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Re: Octave's and Matlab's limitations

From: c.
Subject: Re: Octave's and Matlab's limitations
Date: Wed, 21 Nov 2012 17:25:10 +0100

On 21 Nov 2012, at 17:07, Jordi GutiƩrrez Hermoso wrote:

> R is a language that was originally for statisticians, so it is
> *marvelous* at handling data, and not just the matrix data that a
> numerical analyst likes (Matlab originally was for numerical analysis,
> not for data manipulation).

Being a numerical analyst I may be biased ;)
But indeed, Matlab's language is designed to be as close as possible to the 
notation used in numerical analysis and scientific computing. Actually Matlab's 
language has even influenced mathematical notation to some degree, it is not 
to see the colon notation for indexing in mathematical papers. It might be just 
an interpreted 
wrapper around numerical libraries but that's exactly what many of its intended
users need. And it is not even that bad to very closely mimic fortran syntax,
actually many of my colleagues still use fortran (even fortran 77 is still used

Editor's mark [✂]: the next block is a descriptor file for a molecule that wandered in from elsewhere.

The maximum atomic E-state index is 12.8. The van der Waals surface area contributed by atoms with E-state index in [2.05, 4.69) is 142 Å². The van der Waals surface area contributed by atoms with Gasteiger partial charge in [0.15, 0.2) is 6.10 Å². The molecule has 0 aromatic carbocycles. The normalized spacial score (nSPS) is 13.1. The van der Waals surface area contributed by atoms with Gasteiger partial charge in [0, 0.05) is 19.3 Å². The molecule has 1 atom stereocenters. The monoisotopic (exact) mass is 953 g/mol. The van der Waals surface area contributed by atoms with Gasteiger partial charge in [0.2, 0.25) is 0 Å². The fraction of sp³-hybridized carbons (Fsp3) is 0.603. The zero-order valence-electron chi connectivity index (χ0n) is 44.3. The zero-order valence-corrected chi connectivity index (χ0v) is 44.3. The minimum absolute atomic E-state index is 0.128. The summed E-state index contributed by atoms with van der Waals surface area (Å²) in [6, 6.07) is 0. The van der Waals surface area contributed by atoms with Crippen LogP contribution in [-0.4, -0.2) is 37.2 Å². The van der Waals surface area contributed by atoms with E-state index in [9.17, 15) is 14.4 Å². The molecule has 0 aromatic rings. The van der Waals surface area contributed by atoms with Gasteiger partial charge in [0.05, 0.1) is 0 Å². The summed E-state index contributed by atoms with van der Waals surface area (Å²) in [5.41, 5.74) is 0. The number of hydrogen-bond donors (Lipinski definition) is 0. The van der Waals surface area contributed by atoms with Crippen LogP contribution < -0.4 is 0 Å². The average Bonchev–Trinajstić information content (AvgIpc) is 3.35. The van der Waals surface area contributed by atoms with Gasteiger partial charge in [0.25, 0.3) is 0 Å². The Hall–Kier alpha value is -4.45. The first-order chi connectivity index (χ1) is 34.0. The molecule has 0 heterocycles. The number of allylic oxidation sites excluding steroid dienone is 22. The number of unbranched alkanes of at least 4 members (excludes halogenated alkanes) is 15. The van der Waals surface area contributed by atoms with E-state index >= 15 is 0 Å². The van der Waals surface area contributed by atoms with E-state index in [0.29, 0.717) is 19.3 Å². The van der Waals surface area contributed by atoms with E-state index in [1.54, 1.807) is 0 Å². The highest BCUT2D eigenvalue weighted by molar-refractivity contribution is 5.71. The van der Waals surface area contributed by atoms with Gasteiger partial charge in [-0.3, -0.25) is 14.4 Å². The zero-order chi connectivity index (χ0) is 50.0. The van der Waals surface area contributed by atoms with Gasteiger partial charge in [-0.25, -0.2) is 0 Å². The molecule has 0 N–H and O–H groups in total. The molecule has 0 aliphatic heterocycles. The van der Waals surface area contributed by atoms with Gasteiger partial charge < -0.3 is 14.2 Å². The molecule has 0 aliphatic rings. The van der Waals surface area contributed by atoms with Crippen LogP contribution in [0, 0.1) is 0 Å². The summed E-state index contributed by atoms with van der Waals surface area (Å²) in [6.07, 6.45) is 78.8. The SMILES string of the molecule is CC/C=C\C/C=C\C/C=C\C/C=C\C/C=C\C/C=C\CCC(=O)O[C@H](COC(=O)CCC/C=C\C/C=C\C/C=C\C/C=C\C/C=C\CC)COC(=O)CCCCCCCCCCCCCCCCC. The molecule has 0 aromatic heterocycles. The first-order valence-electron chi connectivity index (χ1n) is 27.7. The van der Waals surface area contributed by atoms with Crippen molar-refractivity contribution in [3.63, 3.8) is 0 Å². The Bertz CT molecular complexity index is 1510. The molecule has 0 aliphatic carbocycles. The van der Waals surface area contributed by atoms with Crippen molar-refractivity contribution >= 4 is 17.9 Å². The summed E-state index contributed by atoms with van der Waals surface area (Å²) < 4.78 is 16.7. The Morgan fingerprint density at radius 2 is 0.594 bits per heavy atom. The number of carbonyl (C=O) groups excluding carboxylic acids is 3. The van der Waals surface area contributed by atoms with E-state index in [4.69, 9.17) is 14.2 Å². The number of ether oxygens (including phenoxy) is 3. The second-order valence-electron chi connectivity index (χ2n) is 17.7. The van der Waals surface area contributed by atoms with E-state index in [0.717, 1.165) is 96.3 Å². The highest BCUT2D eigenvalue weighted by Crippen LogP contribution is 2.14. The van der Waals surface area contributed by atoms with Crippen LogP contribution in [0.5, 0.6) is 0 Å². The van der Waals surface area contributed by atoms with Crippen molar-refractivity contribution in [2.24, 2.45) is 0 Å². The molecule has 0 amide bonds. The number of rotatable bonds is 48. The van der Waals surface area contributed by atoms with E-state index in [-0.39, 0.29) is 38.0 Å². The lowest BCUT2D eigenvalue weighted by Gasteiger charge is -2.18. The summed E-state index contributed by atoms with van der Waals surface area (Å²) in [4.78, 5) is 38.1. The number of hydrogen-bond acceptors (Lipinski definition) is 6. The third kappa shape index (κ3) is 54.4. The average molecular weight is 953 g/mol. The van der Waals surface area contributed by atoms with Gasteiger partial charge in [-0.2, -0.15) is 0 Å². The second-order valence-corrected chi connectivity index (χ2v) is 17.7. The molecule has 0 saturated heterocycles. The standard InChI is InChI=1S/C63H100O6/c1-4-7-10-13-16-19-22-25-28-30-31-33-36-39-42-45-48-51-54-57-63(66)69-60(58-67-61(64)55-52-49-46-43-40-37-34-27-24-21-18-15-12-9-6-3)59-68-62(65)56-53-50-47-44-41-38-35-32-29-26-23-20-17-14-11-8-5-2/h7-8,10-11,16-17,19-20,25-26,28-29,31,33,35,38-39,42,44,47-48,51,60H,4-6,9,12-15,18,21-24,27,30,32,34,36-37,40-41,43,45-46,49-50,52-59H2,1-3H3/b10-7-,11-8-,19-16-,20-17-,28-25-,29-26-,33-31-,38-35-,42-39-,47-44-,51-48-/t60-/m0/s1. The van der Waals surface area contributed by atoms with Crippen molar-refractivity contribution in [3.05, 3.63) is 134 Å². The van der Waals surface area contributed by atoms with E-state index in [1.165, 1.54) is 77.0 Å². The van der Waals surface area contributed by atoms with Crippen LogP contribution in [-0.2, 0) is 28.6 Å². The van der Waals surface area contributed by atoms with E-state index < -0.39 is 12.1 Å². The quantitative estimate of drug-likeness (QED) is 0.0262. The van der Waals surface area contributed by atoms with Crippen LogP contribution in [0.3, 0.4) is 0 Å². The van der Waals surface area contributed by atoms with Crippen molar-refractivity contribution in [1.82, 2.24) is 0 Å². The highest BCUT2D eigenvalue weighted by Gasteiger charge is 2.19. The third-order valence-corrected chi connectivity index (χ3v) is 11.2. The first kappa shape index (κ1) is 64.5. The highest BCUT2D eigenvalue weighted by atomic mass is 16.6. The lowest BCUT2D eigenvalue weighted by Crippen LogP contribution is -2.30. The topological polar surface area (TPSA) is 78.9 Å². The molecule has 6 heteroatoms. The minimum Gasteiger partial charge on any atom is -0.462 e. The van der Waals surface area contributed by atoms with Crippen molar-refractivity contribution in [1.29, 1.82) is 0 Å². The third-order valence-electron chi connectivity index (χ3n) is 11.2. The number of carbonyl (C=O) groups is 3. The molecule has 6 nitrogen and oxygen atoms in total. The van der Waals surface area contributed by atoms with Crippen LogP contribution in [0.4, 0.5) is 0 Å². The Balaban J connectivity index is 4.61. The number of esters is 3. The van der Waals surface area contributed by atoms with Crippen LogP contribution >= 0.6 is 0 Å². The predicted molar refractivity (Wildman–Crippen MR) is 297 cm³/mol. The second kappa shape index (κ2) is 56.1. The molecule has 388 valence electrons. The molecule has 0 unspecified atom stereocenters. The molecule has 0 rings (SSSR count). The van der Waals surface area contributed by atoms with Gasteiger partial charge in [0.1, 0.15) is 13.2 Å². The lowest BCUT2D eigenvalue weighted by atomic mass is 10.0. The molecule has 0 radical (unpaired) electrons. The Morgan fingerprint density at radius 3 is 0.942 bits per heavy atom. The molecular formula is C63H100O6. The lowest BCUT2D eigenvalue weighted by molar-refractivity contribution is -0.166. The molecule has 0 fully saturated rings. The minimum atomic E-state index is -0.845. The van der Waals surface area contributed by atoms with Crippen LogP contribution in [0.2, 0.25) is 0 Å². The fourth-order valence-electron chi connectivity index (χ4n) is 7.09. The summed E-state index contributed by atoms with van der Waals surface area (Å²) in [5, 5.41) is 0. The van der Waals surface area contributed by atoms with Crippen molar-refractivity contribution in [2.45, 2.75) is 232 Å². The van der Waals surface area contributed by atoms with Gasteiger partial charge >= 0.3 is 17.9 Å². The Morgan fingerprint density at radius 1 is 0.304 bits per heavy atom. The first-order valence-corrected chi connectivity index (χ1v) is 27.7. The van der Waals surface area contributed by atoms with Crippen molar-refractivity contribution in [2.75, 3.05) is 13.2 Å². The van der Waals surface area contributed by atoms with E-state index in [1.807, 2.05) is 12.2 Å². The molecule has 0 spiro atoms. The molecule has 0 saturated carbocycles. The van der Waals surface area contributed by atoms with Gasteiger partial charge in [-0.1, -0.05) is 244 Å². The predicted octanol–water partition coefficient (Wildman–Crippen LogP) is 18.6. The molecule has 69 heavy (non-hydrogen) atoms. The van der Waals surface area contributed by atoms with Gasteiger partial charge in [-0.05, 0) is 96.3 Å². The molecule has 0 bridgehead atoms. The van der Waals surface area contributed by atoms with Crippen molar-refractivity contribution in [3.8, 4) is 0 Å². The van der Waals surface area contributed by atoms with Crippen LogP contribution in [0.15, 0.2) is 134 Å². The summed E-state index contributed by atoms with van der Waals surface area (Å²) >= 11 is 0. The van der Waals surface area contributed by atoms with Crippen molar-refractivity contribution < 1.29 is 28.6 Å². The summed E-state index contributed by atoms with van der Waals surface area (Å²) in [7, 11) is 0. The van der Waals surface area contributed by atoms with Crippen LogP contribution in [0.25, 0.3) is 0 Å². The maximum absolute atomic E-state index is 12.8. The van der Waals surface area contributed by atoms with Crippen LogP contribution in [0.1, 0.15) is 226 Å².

a lot)

> I am kinda frustrated how one of Matlab's and Octave's primary use
> cases is to draw graphs from data without actually doing any
> significant computations on that data. I learned Octave to do
> interesting numerical computations such as solving hyperbolic PDEs or
> figuring out cantilever problems with FEM, not to produce plots that
> would look good on publications. If you just want to grab your data
> and create plots for journals, particularly if you're a scientist who
> wants to state that your p-value is significant, R is far better
> suited for this task.

If you just want to draw plots, gnuplot isn't that bad either.


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